If you’ve ever had a child custody battle, then you know that winning is often the hardest part. As experienced St. Louis child custody attorneys can attest, Missouri law doesn’t favor mothers, but provides an equal opportunity to fathers to obtain custody. While it may seem like common sense, you may be surprised at how many mothers don’t fully understand the game plan when attempting to gain custody of their child or children. Often times, the mother is the one who is seen as the enemy and painted with the most negative light.
A divorced mother may believe that she is being treated fairly in the custody dispute. But that isn’t always the case in st. louis child custody laws. While the court system tries to maintain a level of fairness for all parties involved, the court allows each parent to have an “equitable” custody agreement that satisfies the legal rights of each parent and safeguards the children.
When a parent has questions about Missouri child custody laws, it’s wise to consult an experienced St. Louis family lawyer. While the court system makes every effort to treat everyone fairly, the court system is based upon the premise that both parents have a right to make their own decisions about raising the children. And that means that the courts will allow each parent to develop a reasonable parenting plans that meets the needs of the child and is in the best interest of the child. If you are seeking the services of a St Louis family law attorney, there are several options. First, you can locate local St Louis lawyers by consulting your local telephone directory or by visiting their website at https://www.stlouisdivorcelawyers.net/family-law/.
In the simplest terms, custody is defined as the physical possession of a child by one parent. It also includes visitation rights, and can include both residential and non-residential care. But just what is physical custody? In a word, it is where you take your child to live with you every day. In addition to physical custody, you also have legal custody, which means you have the right to make decisions about your child’s welfare, when they are in your custody, and what religion they should follow. Legal custody is further subdivided into two different categories: physical and joint custody.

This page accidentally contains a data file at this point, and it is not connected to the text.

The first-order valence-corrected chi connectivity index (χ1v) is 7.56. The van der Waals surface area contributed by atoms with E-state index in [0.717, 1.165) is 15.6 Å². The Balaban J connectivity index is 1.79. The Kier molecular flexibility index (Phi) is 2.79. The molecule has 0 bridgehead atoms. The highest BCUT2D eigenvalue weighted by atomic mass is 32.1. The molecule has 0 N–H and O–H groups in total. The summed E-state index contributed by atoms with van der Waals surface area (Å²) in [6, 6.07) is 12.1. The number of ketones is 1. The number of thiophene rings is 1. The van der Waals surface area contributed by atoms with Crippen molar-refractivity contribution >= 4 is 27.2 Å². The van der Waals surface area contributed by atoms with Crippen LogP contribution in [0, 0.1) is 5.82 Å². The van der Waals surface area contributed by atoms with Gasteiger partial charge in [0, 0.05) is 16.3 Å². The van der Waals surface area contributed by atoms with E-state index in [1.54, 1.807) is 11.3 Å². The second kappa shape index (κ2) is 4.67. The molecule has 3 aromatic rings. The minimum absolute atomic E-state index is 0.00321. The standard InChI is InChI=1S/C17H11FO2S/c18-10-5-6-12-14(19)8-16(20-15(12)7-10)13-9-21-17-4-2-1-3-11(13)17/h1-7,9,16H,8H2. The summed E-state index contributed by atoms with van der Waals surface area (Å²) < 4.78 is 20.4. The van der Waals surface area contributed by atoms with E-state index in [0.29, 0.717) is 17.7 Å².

Each type of custody schedule is created based on the best interests of the child. The court does this based on what would be in the child’s best interest at this time. So, even though joint physical custody is usually the least expensive option, the court may choose to use joint legal custody in some cases. This is because it allows both parents to work together on a plan that helps the child have stability and peace of mind with both parents.
The court cannot automatically modify a custody order. Even if you child has moved out of the state or county, you can still get a modification court order modified. In order for a modification to be granted by the court, there must be a reason why the modification is necessary. There are many reasons why a parent might want to modify their child custody order including that one of the parents has a serious criminal record or that one of the parents has demonstrated a pattern of abuse or neglect. If you think that you can convince the court to change your order, then you should speak to a lawyer immediately.